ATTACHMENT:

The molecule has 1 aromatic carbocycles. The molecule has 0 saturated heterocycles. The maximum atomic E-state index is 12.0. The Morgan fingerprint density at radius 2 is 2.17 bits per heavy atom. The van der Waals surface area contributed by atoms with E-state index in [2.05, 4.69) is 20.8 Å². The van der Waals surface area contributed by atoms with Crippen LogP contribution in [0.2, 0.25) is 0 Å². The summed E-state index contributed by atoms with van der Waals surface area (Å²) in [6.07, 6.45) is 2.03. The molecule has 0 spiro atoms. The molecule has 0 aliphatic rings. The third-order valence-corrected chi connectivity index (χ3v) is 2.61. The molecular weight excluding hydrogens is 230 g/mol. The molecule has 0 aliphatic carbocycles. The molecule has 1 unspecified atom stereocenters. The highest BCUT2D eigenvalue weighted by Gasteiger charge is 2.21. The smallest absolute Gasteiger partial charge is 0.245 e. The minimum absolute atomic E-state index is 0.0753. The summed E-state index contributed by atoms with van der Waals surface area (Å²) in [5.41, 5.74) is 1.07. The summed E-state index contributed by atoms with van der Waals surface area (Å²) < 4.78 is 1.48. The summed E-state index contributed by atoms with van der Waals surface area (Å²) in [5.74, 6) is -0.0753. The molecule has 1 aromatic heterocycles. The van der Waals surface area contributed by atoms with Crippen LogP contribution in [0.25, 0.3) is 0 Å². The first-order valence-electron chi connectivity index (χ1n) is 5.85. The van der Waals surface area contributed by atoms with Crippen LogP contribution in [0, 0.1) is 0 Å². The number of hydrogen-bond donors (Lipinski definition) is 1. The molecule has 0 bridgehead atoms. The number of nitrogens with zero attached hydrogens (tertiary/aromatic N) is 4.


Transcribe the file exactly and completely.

The molecule has 1 aromatic carbocycles. The molecule has 0 saturated heterocycles. The maximum atomic E-state index is 12.0. The Morgan fingerprint density at radius 2 is 2.17 bits per heavy atom. The van der Waals surface area contributed by atoms with E-state index in [2.05, 4.69) is 20.8 Å². The van der Waals surface area contributed by atoms with Crippen LogP contribution in [0.2, 0.25) is 0 Å². The summed E-state index contributed by atoms with van der Waals surface area (Å²) in [6.07, 6.45) is 2.03. The molecule has 0 spiro atoms. The molecule has 0 aliphatic rings. The third-order valence-corrected chi connectivity index (χ3v) is 2.61. The molecular weight excluding hydrogens is 230 g/mol. The molecule has 0 aliphatic carbocycles. The molecule has 1 unspecified atom stereocenters. The highest BCUT2D eigenvalue weighted by Gasteiger charge is 2.21. The smallest absolute Gasteiger partial charge is 0.245 e. The minimum absolute atomic E-state index is 0.0753. The summed E-state index contributed by atoms with van der Waals surface area (Å²) in [5.41, 5.74) is 1.07. The summed E-state index contributed by atoms with van der Waals surface area (Å²) < 4.78 is 1.48. The summed E-state index contributed by atoms with van der Waals surface area (Å²) in [5.74, 6) is -0.0753. The molecule has 1 aromatic heterocycles. The van der Waals surface area contributed by atoms with Crippen LogP contribution in [0.25, 0.3) is 0 Å². The first-order valence-electron chi connectivity index (χ1n) is 5.85. The van der Waals surface area contributed by atoms with Crippen LogP contribution in [0, 0.1) is 0 Å². The number of hydrogen-bond donors (Lipinski definition) is 1. The molecule has 0 bridgehead atoms. The number of nitrogens with zero attached hydrogens (tertiary/aromatic N) is 4.